FAQ\’s on Complex Regional Pain Syndrome (CRPS)
CRPS, which simply means Complex Regional pain Syndrome, was formerly known as the reflex sympathetic dystrophy (RSD) is a progressive disease, which attacks the Autonomic nervous system specifically the sympathetic Nervous system. It is a persistent pain which high levels of nerve impulses are sent to the affected site.
The condition often affects one limb (arms, legs) often after a damage or strain to that limb. CPRS develops after damage or the malfunctioning of the peripheral and central nervous system.
Who can Get CRPS?
Anyone can get CRPS. It affects both men and women regardless of their age although research has shown that it is common on women. The CRPS also commonly affects individuals in the age bracket of about 40 years, rare in the elderly and infants between the ages5-10years.
What are symptoms of CRPS?
The most common symptoms are prolonged pain that is constant and it is severe or extremely disturbing in some people. The pain feels like a burning, or commonly as pins and needles piercing one’s flesh. The pain also feels as if one is squeezing the affected limb. The pain might spread to affect the whole arm or leg, even though the injury might have been only at the finger. The sensitivity is heightened close to the affected area that even a light tough or slight contact can cause enormous pain.
Patients suffering from CRPS experience constant changes in the temperature, swelling of the affected limb, and change of the patient’s skin color. The skin of the affected limb may change color becoming blotchy, blue, pale, or red. The affected arm also might feel warmer or cooler in comparison to the affected limb. The temperature changes are because of the abnormal microcirculations, which may have resulted after the nerves controlling blood flow, and temperature are damaged.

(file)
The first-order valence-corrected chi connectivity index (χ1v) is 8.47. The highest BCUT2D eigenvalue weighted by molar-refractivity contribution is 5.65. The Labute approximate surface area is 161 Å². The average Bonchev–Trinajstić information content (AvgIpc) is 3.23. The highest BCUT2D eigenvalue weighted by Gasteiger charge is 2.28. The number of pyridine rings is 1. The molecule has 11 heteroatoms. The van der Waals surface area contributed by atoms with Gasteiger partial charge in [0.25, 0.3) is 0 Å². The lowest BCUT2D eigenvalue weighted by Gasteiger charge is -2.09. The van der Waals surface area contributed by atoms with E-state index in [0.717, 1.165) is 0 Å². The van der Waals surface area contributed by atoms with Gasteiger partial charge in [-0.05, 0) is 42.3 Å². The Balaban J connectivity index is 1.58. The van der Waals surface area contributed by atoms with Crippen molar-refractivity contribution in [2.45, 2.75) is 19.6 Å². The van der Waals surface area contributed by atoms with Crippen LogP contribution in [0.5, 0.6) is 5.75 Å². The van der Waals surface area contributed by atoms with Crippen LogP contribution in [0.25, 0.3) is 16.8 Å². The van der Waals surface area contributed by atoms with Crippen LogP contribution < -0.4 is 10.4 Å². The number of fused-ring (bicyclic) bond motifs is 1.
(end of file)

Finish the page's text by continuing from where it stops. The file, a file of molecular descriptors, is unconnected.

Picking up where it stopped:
Other symptoms may include:
– Changes in skin texture or the skin may appear shiny on the affected area
– Abnormal sweating patterns on the affected area, changes in nails and growth patterns and stiffness in the joints that are affected.
– Decrease in the ability to move of the affected body parts due to problems in coordinating muscle movement.
– Abnormal movements of the affected limbs, such as tremors or jerking of the affected limb is often experienced.
How is CPRS diagnosed and treated?
At present, there is no single diagnostic test to confirm that one is suffering from the disease. The diagnosis is specifically based on the history of the affected person’s medical records having the symptoms and signs that matches those of CPRS. Magnetic resonance imaging can be used to identify CPRS characteristic changes in the bone metabolism. The disease is associated with excessive bone resorption, which is a process that leads to breaking of certain bone cells releasing calcium to blood.
The outlined therapies can be used to treat the condition
Rehabilitation therapy: This is a program to keep the limb or the body part that is experiencing the pain moving, to improve blood flow, and reduce circulatory symptoms. The exercise also helps to improve the flexibility and strength of the affected area.
Psychotherapy: often people with CPRS develop depression, posttraumatic stress disorder that increases their perception of pain thus making rehabilitation efforts a bit difficult. Psychotherapy helps in treating these secondary conditions helping the patient to recover from the disease more quickly.
Medications: This includes non-steroidal anti-inflammatory drugs to cure moderate pain, botulinum toxic injections, opioids including the morphine and oxycontin. Nasal calcitonin is used for deep bone pain, corticosteroids that treat edema and swelling, and anesthetic creams are used.